Columnist Mutuma Mathiu’s recent article on the people of Pwani elicited a lot of anger among Kenya’s coastal people, who are sick and tired of being labelled as potential terrorists who fail to appreciate the car-loads of domestic tourists who take beach holidays in Mombasa.
His sentiments offended me at a personal level because, not only am I married to a person from the coast, I also happen to live in Malindi which, in my view, is a microcosm of what ails the region as a whole.
Mathiu’s opinions are not unique; they reflect those of many Kenyans who believe that instead of grumbling about their predicament, coastal people should be grateful for the many middle and upper class Kenyans who spend their hard-earned money at beach hotels during the holiday season.
(Assuming, of course, that the money spent in a beach hotel will automatically trickle down to the deeply impoverished locals, who on occasion supplement their meagre incomes by selling trinkets and sexual services to tourists.)
The analysis was flawed at various levels. Firstly, it reinforced the stereotype that coastal people are not as hardworking and self-sacrificing as people from other parts of the country.
My husband has worked hard — too hard, if truth be told — all his life. Never have I seen him “sitting under a tree waiting for the coconut to fall”, as upcountry people derogatorily describe the behaviour of Coast people.
(On the contrary, he, like most Coast people, actively avoids hanging around palm trees for fear of being killed by a falling coconut.)
Secondly, Mathiu, like most Kenyans, failed to recognise that the birth of organisations and movements such as the Mombasa Republican Council are the result of gross government neglect of the coast region since independence.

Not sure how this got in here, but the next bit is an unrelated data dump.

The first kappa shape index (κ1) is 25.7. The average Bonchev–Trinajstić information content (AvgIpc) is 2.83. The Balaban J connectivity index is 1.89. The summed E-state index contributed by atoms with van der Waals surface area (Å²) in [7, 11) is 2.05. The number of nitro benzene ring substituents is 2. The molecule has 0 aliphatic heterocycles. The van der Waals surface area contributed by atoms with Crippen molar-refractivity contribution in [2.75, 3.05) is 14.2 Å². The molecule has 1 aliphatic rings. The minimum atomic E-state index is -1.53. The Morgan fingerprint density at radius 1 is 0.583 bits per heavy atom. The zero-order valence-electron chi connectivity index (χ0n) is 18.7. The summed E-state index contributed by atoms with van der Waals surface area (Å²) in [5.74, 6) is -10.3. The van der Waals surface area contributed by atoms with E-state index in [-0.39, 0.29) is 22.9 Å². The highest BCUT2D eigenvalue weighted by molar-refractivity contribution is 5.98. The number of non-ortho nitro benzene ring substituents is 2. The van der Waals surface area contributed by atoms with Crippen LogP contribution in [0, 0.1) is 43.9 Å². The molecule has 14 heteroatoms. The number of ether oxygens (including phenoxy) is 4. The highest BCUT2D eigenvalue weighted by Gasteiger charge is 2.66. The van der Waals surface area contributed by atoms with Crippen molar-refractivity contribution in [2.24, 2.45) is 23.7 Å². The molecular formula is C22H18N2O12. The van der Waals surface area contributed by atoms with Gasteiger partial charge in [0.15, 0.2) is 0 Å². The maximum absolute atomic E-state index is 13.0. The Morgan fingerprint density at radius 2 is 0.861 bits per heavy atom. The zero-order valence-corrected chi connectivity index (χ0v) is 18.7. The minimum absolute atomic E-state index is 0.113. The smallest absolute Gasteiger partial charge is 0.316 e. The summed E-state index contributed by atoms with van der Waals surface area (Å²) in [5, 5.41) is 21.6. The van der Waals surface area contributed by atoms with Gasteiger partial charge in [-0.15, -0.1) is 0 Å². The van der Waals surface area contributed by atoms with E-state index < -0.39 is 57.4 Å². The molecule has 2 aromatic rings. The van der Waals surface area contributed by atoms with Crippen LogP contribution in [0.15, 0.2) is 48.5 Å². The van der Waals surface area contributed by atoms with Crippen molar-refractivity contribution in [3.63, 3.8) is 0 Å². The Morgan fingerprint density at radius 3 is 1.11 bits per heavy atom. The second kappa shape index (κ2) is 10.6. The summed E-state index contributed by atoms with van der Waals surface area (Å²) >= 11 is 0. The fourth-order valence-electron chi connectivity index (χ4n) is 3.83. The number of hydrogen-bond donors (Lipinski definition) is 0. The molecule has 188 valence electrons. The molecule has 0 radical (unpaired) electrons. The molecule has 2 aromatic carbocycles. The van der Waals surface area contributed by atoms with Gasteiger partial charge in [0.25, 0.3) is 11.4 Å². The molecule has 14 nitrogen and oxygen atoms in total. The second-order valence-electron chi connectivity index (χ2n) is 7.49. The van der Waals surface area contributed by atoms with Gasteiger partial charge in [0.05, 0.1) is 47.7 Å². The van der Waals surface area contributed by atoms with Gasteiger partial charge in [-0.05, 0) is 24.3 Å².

Despite a thriving tourism industry, Coast has remained among the most impoverished regions in the country.
The Kibaki administration says that things are about to change with devolution and the building of a port in Lamu, but coastal people are not convinced that these will improve their lot, partly because of short-sighted leadership, as Mathiu rightly pointed out.
Many Coast people believe that these projects will be hijacked by corrupt local leaders and non-coastal elites, just like the prime beach properties that were grabbed during the Kenyatta and Moi years.
Already there is talk of a real estate boom near the proposed Lamu port, with tycoons from Nairobi and elsewhere seeking to buy out the locals for peanuts.
Coastal people are not threatened by the petty hawkers, shopkeepers, and professionals (not forgetting prostitutes) from upcountry who make a living in the region.
They are most afraid of rich and powerful people — both local and foreign — who have grabbed land and other resources at the expense of the locals.
In Taveta, for instance, most of the land belongs to just two rich and powerful families that have no ancestral roots in the area. The dusty town is one of the poorest I have ever visited. Jobless youths idle about drinking chang’aa when they can afford it, or dreaming of escaping to Mombasa.
In Malindi, which for all intents and purposes might as well be an Italian colony, poverty levels are so high that parents have been known to sell their children to paedophiles. The problem is so alarming that an Italian NGO recently started an anti-paedophilia drive targeted at Italian tourists.
Drug addiction is destroying the region’s youth, who have among the highest illiteracy and unemployment rates in the country.
Italians control much of the tourism economy such as hotels, restaurants and casinos. But for some reason, these investments do not translate into better average incomes for the local people.
Many Italian residents cautiously admit that there is also a large underground economy very much protected by rich and powerful Kenyans, which has further contributed to the area’s impoverishment.
For years, coastal people have been viewed as curious backdrops to a beach holiday, not as equal citizens with a role to play in nation-building and policy-making.
This needs to change. The state needs to engage in constructive dialogue with the people of the region, and not respond to their demands with violence.